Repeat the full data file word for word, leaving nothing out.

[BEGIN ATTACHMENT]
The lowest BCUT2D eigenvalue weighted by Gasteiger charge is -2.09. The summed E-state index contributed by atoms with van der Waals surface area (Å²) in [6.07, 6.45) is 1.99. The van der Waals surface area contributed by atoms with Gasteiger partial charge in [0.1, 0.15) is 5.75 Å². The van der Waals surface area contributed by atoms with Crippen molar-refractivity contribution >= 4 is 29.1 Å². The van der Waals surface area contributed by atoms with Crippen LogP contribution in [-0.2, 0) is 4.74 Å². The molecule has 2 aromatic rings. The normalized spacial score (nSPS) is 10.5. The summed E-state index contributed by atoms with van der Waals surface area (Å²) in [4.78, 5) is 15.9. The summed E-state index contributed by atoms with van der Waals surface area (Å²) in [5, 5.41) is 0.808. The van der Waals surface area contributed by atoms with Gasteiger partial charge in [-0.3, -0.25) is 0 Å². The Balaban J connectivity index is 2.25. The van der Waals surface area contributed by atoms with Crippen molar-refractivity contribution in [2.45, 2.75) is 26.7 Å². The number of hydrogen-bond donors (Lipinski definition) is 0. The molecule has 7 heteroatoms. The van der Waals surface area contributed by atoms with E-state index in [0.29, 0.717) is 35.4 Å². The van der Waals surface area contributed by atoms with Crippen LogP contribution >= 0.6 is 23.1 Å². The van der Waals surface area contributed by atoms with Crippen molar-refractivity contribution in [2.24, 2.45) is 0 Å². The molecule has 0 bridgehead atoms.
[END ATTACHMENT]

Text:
The lowest BCUT2D eigenvalue weighted by Gasteiger charge is -2.09. The summed E-state index contributed by atoms with van der Waals surface area (Å²) in [6.07, 6.45) is 1.99. The van der Waals surface area contributed by atoms with Gasteiger partial charge in [0.1, 0.15) is 5.75 Å². The van der Waals surface area contributed by atoms with Crippen molar-refractivity contribution >= 4 is 29.1 Å². The van der Waals surface area contributed by atoms with Crippen LogP contribution in [-0.2, 0) is 4.74 Å². The molecule has 2 aromatic rings. The normalized spacial score (nSPS) is 10.5. The summed E-state index contributed by atoms with van der Waals surface area (Å²) in [4.78, 5) is 15.9. The summed E-state index contributed by atoms with van der Waals surface area (Å²) in [5, 5.41) is 0.808. The van der Waals surface area contributed by atoms with Gasteiger partial charge in [-0.3, -0.25) is 0 Å². The Balaban J connectivity index is 2.25. The van der Waals surface area contributed by atoms with Crippen molar-refractivity contribution in [2.45, 2.75) is 26.7 Å². The number of hydrogen-bond donors (Lipinski definition) is 0. The molecule has 7 heteroatoms. The van der Waals surface area contributed by atoms with E-state index in [0.29, 0.717) is 35.4 Å². The van der Waals surface area contributed by atoms with Crippen LogP contribution >= 0.6 is 23.1 Å². The van der Waals surface area contributed by atoms with Crippen molar-refractivity contribution in [2.24, 2.45) is 0 Å². The molecule has 0 bridgehead atoms.